It’s so hard to reconcile all of this as a skeptical scientist in an unrelated field. I think it’s a lot easier for certain public groups to “trust in science” like it’s a religion when they don’t see what happens so often in the field. Of course, their pious zealotry leads to accusations of climate denier any time you even ask to see more proof. Then, the zealots frantically google and spit out every documentary line they can mixed with insults to try and silence dissent.

Disclaimer: I know little of the topic just the general nature of imperfect, fallible science as directed by humans, particularly politicians with agendas. Even still, large cohorts of the community have been flat wrong repeatedly in our history for no nefarious reason whatsoever.

Humphrey's Executor | August 19, 2017 at 2:39 pm

Since when is this in NASA’s bailiwick?

What could possibly go wrong?

One day the hubris of scientists may kill us all.

a joint effort between NASA and the John Hopkins Applied Physics Laboratory in Maryland

Back in my days as a rocket scientist I caused a bit of excitement for the Johns Hopkins AP Lab when I noticed that a space vehicle it was working on was not going to fit under the nosecone of the launch vehicle. True story; their room full of CAD guys hadn’t noticed it. Shoot, none of them would recognize a classical conic section if they sat on it.

So, as I said, don’t expect great things.

Connivin Caniff | August 19, 2017 at 4:05 pm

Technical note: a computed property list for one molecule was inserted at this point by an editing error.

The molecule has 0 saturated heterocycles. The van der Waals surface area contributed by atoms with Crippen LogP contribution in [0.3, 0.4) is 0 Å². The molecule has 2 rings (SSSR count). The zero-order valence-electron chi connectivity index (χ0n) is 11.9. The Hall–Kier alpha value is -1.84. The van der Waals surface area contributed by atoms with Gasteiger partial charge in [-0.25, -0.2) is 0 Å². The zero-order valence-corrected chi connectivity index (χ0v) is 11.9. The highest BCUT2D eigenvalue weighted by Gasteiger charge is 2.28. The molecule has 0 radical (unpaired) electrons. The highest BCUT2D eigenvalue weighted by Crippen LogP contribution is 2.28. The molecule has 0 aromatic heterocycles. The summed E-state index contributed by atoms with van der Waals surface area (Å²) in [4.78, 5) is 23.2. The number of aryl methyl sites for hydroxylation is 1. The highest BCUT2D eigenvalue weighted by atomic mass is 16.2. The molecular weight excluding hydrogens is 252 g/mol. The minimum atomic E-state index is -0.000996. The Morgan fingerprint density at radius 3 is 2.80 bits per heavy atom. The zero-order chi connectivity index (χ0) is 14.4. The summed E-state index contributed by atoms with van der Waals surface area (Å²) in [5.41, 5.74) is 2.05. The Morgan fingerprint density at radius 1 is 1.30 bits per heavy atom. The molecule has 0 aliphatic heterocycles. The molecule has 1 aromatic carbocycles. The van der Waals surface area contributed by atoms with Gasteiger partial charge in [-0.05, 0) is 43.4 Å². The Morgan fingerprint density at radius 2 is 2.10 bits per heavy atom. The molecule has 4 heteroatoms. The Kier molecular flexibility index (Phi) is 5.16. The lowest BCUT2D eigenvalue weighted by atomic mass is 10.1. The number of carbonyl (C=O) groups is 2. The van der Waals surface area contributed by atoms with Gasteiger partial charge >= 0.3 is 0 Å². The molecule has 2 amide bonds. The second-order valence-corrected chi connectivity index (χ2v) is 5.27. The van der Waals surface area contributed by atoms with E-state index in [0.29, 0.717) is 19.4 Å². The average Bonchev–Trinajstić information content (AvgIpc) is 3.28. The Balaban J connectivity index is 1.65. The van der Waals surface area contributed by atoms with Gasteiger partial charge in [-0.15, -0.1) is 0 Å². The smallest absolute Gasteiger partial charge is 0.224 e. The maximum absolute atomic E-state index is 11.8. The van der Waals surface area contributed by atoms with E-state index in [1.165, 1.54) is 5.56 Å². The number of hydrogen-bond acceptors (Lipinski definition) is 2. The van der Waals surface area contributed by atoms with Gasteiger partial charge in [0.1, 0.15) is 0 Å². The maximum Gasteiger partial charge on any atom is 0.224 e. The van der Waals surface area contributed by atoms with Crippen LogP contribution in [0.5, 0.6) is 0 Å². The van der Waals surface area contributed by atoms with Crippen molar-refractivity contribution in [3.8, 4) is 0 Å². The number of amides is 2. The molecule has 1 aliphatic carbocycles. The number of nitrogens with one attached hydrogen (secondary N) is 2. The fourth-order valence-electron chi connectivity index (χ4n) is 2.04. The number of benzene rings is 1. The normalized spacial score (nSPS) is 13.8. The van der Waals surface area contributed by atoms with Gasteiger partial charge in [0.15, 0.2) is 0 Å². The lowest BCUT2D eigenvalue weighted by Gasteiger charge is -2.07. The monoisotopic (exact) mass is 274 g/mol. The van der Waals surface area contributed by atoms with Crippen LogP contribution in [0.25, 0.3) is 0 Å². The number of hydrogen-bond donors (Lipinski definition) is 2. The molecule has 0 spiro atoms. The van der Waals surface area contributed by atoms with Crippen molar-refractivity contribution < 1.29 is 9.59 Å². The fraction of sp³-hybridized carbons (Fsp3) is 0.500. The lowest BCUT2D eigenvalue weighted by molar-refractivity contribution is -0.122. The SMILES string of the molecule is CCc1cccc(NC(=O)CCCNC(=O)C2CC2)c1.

First priority for the government should be protecting the nation from Electromagnetic Pulses. One bad one – man-made or natural – could destroy the country and kill 90% of us.

“Needless to say, an unintended consequence of too much magma cooling would be an epic level of climate change.”

For crying out loud! Relieving heat buildup at a single supervolcano will have no discernable effect on the total heat of the earth’s core. If you believe that you have to believe that a supervolcano eruption — a natural event — could jeopardize the existence of the atmosphere. Such an eruption does, however, pose a risk of catastrophic global cooling, which has happened before. The human species was nearly wiped out due to such an event about 75,000 years ago — the Toba supereruption in what is now Indonesia caused a global winter that lasted for up to 10 years and a cooling period for a 1,000 years after. The magnitude of the risk justifies a modest expenditure to understand the supervolcanic system and possible ways to mitigate or prevent an eruption.

We are doomed. DOOMED I tell you. Or maybe f*** it.

CZ75Compact seems to be a fan.

If you want to start a fight around a camp fire…

But I won’t walk into that trap.

Instead I’ll serve up the fact that the Gurkhas perfected the knife.

https://pics.onsizzle.com/gurkhas-because-a-big-guy-with-a-little-knife-and-8213873.png